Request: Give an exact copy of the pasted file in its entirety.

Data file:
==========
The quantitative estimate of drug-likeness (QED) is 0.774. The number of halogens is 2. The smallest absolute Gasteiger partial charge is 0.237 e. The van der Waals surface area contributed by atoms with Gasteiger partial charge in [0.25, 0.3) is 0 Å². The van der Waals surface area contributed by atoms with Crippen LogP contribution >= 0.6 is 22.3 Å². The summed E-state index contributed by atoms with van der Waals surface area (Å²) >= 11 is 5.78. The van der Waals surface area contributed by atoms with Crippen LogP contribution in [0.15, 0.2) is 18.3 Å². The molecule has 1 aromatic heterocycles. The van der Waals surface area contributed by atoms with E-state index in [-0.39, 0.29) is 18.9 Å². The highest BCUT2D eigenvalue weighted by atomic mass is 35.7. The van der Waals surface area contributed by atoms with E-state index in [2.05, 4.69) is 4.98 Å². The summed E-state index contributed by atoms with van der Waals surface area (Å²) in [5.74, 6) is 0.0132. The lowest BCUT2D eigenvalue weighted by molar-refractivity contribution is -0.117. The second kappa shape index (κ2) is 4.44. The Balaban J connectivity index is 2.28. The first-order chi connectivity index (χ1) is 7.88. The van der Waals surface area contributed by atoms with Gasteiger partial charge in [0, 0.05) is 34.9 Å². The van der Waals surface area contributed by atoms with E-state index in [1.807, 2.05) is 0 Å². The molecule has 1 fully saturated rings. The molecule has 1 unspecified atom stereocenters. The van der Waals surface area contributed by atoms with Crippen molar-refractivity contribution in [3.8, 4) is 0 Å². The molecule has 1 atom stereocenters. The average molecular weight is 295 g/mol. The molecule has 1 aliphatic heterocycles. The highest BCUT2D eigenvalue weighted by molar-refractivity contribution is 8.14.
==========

The quantitative estimate of drug-likeness (QED) is 0.774. The number of halogens is 2. The smallest absolute Gasteiger partial charge is 0.237 e. The van der Waals surface area contributed by atoms with Gasteiger partial charge in [0.25, 0.3) is 0 Å². The van der Waals surface area contributed by atoms with Crippen LogP contribution >= 0.6 is 22.3 Å². The summed E-state index contributed by atoms with van der Waals surface area (Å²) >= 11 is 5.78. The van der Waals surface area contributed by atoms with Crippen LogP contribution in [0.15, 0.2) is 18.3 Å². The molecule has 1 aromatic heterocycles. The van der Waals surface area contributed by atoms with E-state index in [-0.39, 0.29) is 18.9 Å². The highest BCUT2D eigenvalue weighted by atomic mass is 35.7. The van der Waals surface area contributed by atoms with E-state index in [2.05, 4.69) is 4.98 Å². The summed E-state index contributed by atoms with van der Waals surface area (Å²) in [5.74, 6) is 0.0132. The lowest BCUT2D eigenvalue weighted by molar-refractivity contribution is -0.117. The second kappa shape index (κ2) is 4.44. The Balaban J connectivity index is 2.28. The first-order chi connectivity index (χ1) is 7.88. The van der Waals surface area contributed by atoms with Gasteiger partial charge in [0, 0.05) is 34.9 Å². The van der Waals surface area contributed by atoms with E-state index in [1.807, 2.05) is 0 Å². The molecule has 1 fully saturated rings. The molecule has 1 unspecified atom stereocenters. The van der Waals surface area contributed by atoms with Crippen molar-refractivity contribution in [3.8, 4) is 0 Å². The molecule has 1 atom stereocenters. The average molecular weight is 295 g/mol. The molecule has 1 aliphatic heterocycles. The highest BCUT2D eigenvalue weighted by molar-refractivity contribution is 8.14.